Insurance Basics 
  
Insuring the Structure of Your Home.
There are generally three ways to insure your home:
Replacement Cost - This form of loss settlement will repair or
replace the damaged property without a reduction for depreciation,
up to the coverage amount you've purchased.
Guaranteed Replacement Cost - This form of loss settlement will
pay the full cost of repairing or replacing damaged property without
a reduction for depreciation and without a dollar limit. This protects
you against a sudden increase in construction costs due to a shortage
of labor or building materials. This coverage is not available in
all states and some companies limit the coverage to 120 percent
of the cost of rebuilding your home.
Actual Cash Value - This loss settlement is equal to the replacement
value of the damaged property less an allowance for depreciation.
With most insurance companies, unless your policy specifies loss
settlement according to replacement value, the settlement is usually
based on actual cash value.
Here are a few ways you can make sure you have enough insurance
Find out the building rates in your area by consulting with your
local builders' association or town officials. You can get a rough
estimate of the amount required to rebuild your home by multiplying
your building rates per square foot by the total square footage
of your house.
Some of the factors that determine the cost to rebuild your home
- Local construction costs
- Square footage of the structure
- Type of exterior wall construction (frame, masonry or veneer)
- Style of the house (ranch, colonial, etc.)
- Number of bathrooms and other rooms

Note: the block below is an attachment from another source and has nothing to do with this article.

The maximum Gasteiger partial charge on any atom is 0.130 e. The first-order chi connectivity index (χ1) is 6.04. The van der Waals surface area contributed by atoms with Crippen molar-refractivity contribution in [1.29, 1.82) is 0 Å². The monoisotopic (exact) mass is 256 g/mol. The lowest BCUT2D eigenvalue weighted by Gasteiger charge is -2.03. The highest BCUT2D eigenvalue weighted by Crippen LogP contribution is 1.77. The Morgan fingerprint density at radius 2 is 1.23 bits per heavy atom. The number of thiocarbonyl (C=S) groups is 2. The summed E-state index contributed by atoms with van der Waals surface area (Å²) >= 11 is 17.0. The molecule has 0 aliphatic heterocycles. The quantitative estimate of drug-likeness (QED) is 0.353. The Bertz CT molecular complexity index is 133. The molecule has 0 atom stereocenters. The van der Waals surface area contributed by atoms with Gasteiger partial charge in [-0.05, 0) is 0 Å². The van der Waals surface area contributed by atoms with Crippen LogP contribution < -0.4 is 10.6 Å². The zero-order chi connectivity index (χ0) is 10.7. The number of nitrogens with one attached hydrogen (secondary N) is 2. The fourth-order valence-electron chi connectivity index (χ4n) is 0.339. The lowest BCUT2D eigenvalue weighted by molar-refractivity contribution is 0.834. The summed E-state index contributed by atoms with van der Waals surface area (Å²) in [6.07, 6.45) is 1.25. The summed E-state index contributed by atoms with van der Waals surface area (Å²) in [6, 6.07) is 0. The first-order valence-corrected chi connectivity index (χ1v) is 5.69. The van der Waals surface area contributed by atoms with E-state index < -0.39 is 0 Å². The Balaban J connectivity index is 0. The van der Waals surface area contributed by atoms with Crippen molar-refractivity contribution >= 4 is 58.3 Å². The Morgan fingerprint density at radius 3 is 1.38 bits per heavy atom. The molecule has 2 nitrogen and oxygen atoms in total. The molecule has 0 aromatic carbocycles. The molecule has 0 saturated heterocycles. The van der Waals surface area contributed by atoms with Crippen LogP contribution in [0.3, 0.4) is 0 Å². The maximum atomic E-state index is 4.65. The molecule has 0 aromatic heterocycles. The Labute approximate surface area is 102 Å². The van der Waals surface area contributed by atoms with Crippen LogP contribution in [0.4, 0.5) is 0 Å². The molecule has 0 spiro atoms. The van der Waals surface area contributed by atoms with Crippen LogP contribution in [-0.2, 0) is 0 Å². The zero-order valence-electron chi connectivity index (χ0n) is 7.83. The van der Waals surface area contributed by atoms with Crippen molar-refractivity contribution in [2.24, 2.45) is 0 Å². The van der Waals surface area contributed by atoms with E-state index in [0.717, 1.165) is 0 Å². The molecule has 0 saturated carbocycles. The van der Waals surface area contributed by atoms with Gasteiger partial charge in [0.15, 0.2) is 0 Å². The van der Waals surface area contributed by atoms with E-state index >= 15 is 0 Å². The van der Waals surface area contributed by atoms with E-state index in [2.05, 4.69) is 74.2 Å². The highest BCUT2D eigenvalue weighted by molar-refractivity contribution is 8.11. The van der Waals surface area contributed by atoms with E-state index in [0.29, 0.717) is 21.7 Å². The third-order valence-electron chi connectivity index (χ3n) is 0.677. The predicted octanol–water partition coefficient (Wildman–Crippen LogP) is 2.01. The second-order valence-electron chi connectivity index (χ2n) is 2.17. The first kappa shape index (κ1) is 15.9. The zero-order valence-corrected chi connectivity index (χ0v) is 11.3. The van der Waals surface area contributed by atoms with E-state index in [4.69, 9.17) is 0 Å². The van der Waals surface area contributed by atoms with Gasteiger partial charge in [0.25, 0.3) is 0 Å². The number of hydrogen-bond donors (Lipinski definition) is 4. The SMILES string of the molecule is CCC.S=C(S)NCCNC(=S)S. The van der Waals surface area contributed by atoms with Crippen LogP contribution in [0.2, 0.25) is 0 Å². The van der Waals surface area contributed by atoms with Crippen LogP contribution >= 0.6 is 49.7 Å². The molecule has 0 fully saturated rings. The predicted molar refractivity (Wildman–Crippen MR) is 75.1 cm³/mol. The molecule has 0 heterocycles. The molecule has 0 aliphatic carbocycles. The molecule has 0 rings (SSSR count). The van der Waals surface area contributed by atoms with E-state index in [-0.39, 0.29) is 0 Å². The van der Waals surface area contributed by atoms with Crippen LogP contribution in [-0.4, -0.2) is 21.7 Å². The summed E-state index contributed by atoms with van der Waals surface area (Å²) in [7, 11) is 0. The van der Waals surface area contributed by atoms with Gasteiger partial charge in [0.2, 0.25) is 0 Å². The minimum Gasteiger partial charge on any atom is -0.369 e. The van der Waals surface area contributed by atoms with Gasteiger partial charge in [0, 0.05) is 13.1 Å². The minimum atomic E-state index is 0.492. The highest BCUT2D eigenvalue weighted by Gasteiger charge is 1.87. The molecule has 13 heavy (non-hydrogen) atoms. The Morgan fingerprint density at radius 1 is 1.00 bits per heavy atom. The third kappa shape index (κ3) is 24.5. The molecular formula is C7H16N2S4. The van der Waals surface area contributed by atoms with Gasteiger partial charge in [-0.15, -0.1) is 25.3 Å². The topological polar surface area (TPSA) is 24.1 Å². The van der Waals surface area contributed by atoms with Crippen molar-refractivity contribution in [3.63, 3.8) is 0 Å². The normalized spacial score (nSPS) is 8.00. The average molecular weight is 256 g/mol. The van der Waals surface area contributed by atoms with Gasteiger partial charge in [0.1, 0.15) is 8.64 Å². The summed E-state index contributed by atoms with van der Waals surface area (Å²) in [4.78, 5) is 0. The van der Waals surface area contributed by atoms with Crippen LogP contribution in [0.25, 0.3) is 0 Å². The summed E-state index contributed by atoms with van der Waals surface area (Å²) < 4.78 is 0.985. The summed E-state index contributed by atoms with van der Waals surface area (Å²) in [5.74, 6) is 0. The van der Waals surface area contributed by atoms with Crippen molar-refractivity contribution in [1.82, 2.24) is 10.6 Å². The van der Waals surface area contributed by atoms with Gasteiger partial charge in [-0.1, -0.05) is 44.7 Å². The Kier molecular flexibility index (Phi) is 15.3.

- Type of roof
- Attached garages, fireplaces, exterior trim and other special
features like arched windows.
- Custom features
- Know the true costs of rebuilding your home and make sure you
are properly insured.
- Check the coverage amounts of your policy each year against
rising local building costs. Many insurance companies will provide
an inflation protection endorsement to your policy. This automatically
adjusts the dwelling limit (Coverage A) when you renew your policy
to reflect current construction costs in your area. Some companies
use a fixed percentage every year -- make sure your insurance
matches the value of your home.
- Check the latest building codes and ordinances in your town
and community. Building codes require structures to be constructed
to modern standards. If your home is severely damaged, you might
have to rebuild it to comply with the new standards requiring
a change in design or building materials. Most homeowners policies
will not cover these extra expenses. This may even apply to policies
with guaranteed replacement cost. Many insurance companies offer
an endorsement that pays a specified amount toward these costs.
- If you make improvements to your home make sure you increase
the coverage limits of your policy to reflect new cost of rebuilding
Special Consideration for Older Homes
Many older homes have special features or custom components that
may be difficult to replace in today's market. If you don't have
sufficient insurance, your insurance company may only pay a portion
of the cost of replacing or repairing damaged items.